The college application process is revealing. Not just for the applicant, who has spent hours navel-gazing in order to answer their curious questions, but for her parents too. It revealed the administrative headache that is applying for college, the lack of patience I have in general, and the burning and eternal question on a 5-year-old’s mind: “Can I play Mario Kart?” “How about now?”

I can’t believe I survived 2017 because I am pretty sure it tried to do me in.

However the home improvement front was more productive. Spurts of activity driven by sheer agitation and desire for distraction led to projects getting done that have been on the back burner for years. We hired a contractor! Yes indeed!

  • My kitchen window was cut and made bigger. The masons that did the brick work were artists and it looks beautiful.
The new window by Marvin.

The new window by Marvin.

The view!

  • We (by which I mean said contractor) replaced the window sashes on our glass porch. Custom wood windows made by Marvin that are energy efficient and true to the 1941 style of the house.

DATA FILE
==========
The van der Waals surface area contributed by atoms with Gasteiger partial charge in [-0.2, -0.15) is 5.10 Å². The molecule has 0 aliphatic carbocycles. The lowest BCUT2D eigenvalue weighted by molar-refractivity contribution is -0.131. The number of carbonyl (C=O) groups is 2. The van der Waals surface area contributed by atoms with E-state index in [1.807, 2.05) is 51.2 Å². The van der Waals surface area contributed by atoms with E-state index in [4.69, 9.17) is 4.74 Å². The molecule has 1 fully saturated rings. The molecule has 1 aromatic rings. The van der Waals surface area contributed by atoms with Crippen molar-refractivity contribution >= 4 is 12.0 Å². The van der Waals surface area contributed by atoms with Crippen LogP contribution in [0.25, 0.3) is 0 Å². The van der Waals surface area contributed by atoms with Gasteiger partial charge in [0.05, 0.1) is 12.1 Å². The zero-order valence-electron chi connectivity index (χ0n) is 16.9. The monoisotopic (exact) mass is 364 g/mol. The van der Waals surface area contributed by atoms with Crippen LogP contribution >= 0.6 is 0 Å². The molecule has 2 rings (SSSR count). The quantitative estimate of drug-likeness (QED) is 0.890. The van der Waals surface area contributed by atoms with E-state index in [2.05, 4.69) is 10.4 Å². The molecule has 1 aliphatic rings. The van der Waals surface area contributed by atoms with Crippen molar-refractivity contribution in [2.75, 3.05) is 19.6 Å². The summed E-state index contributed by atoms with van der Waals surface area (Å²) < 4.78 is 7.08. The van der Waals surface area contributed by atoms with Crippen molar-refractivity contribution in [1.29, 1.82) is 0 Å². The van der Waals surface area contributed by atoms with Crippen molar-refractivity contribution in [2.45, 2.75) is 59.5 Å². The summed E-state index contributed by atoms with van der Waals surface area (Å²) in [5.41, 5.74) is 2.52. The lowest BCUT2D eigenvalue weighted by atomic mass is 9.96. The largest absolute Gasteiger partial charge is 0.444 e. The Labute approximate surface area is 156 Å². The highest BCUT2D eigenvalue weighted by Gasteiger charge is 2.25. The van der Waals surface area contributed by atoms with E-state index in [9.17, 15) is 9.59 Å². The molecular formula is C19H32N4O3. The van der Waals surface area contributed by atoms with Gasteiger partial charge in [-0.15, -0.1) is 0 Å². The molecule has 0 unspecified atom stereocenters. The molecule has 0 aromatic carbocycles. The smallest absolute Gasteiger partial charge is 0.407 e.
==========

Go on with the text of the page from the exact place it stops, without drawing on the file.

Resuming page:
My vintage tree.

My vintage tree.

The porch revealed!

The porch revealed!

  • I painted the upstairs bathroom, which was desperately needed. Take my word for it, it looks nice and I was too tired for pictures.
  • The chair in my kitchen was recovered. It belonged to my grandmother. New window+new chair=still un-renovated kitchen. But progress is good!
Kitchen wall and cozy chair.

Kitchen wall and cozy chair.



  • In a gravity-defying performance that was inspired by Cirque du Soleil, I whitewashed the ceiling over my stairs.